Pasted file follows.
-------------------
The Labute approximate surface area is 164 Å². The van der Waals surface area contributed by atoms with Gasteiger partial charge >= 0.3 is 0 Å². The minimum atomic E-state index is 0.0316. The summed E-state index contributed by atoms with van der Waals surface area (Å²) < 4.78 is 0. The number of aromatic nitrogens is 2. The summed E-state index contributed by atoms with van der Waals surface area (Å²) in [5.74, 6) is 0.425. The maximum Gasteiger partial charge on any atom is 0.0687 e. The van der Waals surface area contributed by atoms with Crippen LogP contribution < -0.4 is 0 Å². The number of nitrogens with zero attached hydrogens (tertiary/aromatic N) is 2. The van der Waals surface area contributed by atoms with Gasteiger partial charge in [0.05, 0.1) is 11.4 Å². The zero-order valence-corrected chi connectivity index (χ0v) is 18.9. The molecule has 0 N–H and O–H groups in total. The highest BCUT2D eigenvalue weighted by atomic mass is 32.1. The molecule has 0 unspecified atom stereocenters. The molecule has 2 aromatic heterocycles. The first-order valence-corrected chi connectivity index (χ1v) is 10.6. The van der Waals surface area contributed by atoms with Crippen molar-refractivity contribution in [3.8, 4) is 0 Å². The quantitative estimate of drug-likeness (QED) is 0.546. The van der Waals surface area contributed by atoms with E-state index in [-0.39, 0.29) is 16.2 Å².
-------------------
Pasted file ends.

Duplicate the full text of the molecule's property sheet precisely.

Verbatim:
The Labute approximate surface area is 164 Å². The van der Waals surface area contributed by atoms with Gasteiger partial charge >= 0.3 is 0 Å². The minimum atomic E-state index is 0.0316. The summed E-state index contributed by atoms with van der Waals surface area (Å²) < 4.78 is 0. The number of aromatic nitrogens is 2. The summed E-state index contributed by atoms with van der Waals surface area (Å²) in [5.74, 6) is 0.425. The maximum Gasteiger partial charge on any atom is 0.0687 e. The van der Waals surface area contributed by atoms with Crippen LogP contribution < -0.4 is 0 Å². The number of nitrogens with zero attached hydrogens (tertiary/aromatic N) is 2. The van der Waals surface area contributed by atoms with Gasteiger partial charge in [0.05, 0.1) is 11.4 Å². The zero-order valence-corrected chi connectivity index (χ0v) is 18.9. The molecule has 0 N–H and O–H groups in total. The highest BCUT2D eigenvalue weighted by atomic mass is 32.1. The molecule has 0 unspecified atom stereocenters. The molecule has 2 aromatic heterocycles. The first-order valence-corrected chi connectivity index (χ1v) is 10.6. The van der Waals surface area contributed by atoms with Crippen molar-refractivity contribution in [3.8, 4) is 0 Å². The quantitative estimate of drug-likeness (QED) is 0.546. The van der Waals surface area contributed by atoms with E-state index in [-0.39, 0.29) is 16.2 Å².